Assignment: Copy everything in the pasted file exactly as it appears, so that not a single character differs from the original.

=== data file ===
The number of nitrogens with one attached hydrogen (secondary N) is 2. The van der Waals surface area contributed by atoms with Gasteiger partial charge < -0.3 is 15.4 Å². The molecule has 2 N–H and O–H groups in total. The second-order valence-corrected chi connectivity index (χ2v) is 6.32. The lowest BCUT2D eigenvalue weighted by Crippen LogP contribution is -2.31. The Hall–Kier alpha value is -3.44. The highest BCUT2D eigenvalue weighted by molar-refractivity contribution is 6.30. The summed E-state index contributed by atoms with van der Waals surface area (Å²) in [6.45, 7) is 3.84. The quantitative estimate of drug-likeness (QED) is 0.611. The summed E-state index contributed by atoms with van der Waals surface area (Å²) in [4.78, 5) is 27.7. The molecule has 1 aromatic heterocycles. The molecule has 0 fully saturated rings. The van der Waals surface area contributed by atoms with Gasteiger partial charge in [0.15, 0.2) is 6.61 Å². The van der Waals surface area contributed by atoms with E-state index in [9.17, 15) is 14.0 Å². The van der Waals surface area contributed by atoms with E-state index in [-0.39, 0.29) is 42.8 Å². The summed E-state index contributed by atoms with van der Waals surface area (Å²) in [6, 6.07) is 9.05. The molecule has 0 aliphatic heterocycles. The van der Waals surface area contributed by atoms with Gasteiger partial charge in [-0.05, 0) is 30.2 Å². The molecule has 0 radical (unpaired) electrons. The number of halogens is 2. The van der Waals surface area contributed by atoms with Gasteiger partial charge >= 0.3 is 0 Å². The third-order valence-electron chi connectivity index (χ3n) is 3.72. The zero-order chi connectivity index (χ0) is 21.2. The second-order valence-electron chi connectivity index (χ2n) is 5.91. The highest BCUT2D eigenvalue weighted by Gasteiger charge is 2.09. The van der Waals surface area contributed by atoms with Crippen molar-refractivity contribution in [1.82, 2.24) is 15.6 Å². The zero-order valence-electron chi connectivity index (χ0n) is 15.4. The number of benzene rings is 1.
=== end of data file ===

The number of nitrogens with one attached hydrogen (secondary N) is 2. The van der Waals surface area contributed by atoms with Gasteiger partial charge < -0.3 is 15.4 Å². The molecule has 2 N–H and O–H groups in total. The second-order valence-corrected chi connectivity index (χ2v) is 6.32. The lowest BCUT2D eigenvalue weighted by Crippen LogP contribution is -2.31. The Hall–Kier alpha value is -3.44. The highest BCUT2D eigenvalue weighted by molar-refractivity contribution is 6.30. The summed E-state index contributed by atoms with van der Waals surface area (Å²) in [6.45, 7) is 3.84. The quantitative estimate of drug-likeness (QED) is 0.611. The summed E-state index contributed by atoms with van der Waals surface area (Å²) in [4.78, 5) is 27.7. The molecule has 1 aromatic heterocycles. The molecule has 0 fully saturated rings. The van der Waals surface area contributed by atoms with Gasteiger partial charge in [0.15, 0.2) is 6.61 Å². The van der Waals surface area contributed by atoms with E-state index in [9.17, 15) is 14.0 Å². The van der Waals surface area contributed by atoms with E-state index in [-0.39, 0.29) is 42.8 Å². The summed E-state index contributed by atoms with van der Waals surface area (Å²) in [6, 6.07) is 9.05. The molecule has 0 aliphatic heterocycles. The van der Waals surface area contributed by atoms with Gasteiger partial charge in [-0.05, 0) is 30.2 Å². The molecule has 0 radical (unpaired) electrons. The number of halogens is 2. The van der Waals surface area contributed by atoms with Gasteiger partial charge >= 0.3 is 0 Å². The third-order valence-electron chi connectivity index (χ3n) is 3.72. The zero-order chi connectivity index (χ0) is 21.2. The second-order valence-electron chi connectivity index (χ2n) is 5.91. The highest BCUT2D eigenvalue weighted by Gasteiger charge is 2.09. The van der Waals surface area contributed by atoms with Crippen molar-refractivity contribution in [1.82, 2.24) is 15.6 Å². The zero-order valence-electron chi connectivity index (χ0n) is 15.4. The number of benzene rings is 1.